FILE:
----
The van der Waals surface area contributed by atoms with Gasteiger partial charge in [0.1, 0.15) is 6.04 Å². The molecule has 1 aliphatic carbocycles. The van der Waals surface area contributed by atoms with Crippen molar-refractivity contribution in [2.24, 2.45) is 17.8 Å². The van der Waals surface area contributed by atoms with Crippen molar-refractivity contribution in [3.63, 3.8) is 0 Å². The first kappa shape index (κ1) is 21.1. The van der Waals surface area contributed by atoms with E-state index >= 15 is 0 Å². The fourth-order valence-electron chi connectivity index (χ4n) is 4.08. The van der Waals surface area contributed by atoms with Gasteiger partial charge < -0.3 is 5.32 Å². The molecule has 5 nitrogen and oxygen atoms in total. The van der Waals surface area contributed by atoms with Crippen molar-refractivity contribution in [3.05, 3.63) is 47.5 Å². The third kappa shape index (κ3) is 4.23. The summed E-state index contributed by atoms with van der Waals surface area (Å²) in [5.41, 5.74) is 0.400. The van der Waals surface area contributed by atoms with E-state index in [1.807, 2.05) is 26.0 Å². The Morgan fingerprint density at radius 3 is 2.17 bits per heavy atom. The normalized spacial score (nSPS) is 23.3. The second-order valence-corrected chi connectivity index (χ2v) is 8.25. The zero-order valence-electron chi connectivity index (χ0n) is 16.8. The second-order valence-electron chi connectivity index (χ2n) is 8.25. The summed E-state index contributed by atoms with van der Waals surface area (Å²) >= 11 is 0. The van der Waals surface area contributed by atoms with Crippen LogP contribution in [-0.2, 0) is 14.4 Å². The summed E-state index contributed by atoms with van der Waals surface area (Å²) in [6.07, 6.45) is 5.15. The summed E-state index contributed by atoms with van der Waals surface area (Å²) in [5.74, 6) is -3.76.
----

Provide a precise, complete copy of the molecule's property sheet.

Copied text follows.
The van der Waals surface area contributed by atoms with Gasteiger partial charge in [0.1, 0.15) is 6.04 Å². The molecule has 1 aliphatic carbocycles. The van der Waals surface area contributed by atoms with Crippen molar-refractivity contribution in [2.24, 2.45) is 17.8 Å². The van der Waals surface area contributed by atoms with Crippen molar-refractivity contribution in [3.63, 3.8) is 0 Å². The first kappa shape index (κ1) is 21.1. The van der Waals surface area contributed by atoms with E-state index >= 15 is 0 Å². The fourth-order valence-electron chi connectivity index (χ4n) is 4.08. The van der Waals surface area contributed by atoms with Gasteiger partial charge < -0.3 is 5.32 Å². The molecule has 5 nitrogen and oxygen atoms in total. The van der Waals surface area contributed by atoms with Crippen molar-refractivity contribution in [3.05, 3.63) is 47.5 Å². The third kappa shape index (κ3) is 4.23. The summed E-state index contributed by atoms with van der Waals surface area (Å²) in [5.41, 5.74) is 0.400. The van der Waals surface area contributed by atoms with E-state index in [1.807, 2.05) is 26.0 Å². The Morgan fingerprint density at radius 3 is 2.17 bits per heavy atom. The normalized spacial score (nSPS) is 23.3. The second-order valence-corrected chi connectivity index (χ2v) is 8.25. The zero-order valence-electron chi connectivity index (χ0n) is 16.8. The second-order valence-electron chi connectivity index (χ2n) is 8.25. The summed E-state index contributed by atoms with van der Waals surface area (Å²) >= 11 is 0. The van der Waals surface area contributed by atoms with Crippen LogP contribution in [-0.2, 0) is 14.4 Å². The summed E-state index contributed by atoms with van der Waals surface area (Å²) in [6.07, 6.45) is 5.15. The summed E-state index contributed by atoms with van der Waals surface area (Å²) in [5.74, 6) is -3.76.